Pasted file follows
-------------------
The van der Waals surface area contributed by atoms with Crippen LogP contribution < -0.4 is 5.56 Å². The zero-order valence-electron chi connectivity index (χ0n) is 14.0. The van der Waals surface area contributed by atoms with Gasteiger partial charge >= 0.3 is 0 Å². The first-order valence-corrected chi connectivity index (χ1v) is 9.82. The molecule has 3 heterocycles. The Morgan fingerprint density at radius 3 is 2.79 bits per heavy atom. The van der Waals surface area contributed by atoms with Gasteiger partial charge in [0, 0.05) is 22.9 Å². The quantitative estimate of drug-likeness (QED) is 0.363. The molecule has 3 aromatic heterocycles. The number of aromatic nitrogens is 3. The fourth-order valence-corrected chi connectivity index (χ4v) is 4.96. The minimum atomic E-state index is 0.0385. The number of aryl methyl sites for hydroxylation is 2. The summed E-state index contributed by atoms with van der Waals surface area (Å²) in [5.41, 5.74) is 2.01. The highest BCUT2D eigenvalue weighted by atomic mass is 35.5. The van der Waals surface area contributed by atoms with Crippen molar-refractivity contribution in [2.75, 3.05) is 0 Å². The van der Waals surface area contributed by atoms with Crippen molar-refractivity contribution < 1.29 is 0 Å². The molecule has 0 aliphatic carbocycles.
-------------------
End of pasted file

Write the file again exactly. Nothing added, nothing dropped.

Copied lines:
The van der Waals surface area contributed by atoms with Crippen LogP contribution < -0.4 is 5.56 Å². The zero-order valence-electron chi connectivity index (χ0n) is 14.0. The van der Waals surface area contributed by atoms with Gasteiger partial charge >= 0.3 is 0 Å². The first-order valence-corrected chi connectivity index (χ1v) is 9.82. The molecule has 3 heterocycles. The Morgan fingerprint density at radius 3 is 2.79 bits per heavy atom. The van der Waals surface area contributed by atoms with Gasteiger partial charge in [0, 0.05) is 22.9 Å². The quantitative estimate of drug-likeness (QED) is 0.363. The molecule has 3 aromatic heterocycles. The number of aromatic nitrogens is 3. The fourth-order valence-corrected chi connectivity index (χ4v) is 4.96. The minimum atomic E-state index is 0.0385. The number of aryl methyl sites for hydroxylation is 2. The summed E-state index contributed by atoms with van der Waals surface area (Å²) in [5.41, 5.74) is 2.01. The highest BCUT2D eigenvalue weighted by atomic mass is 35.5. The van der Waals surface area contributed by atoms with Crippen molar-refractivity contribution in [2.75, 3.05) is 0 Å². The van der Waals surface area contributed by atoms with Crippen molar-refractivity contribution < 1.29 is 0 Å². The molecule has 0 aliphatic carbocycles.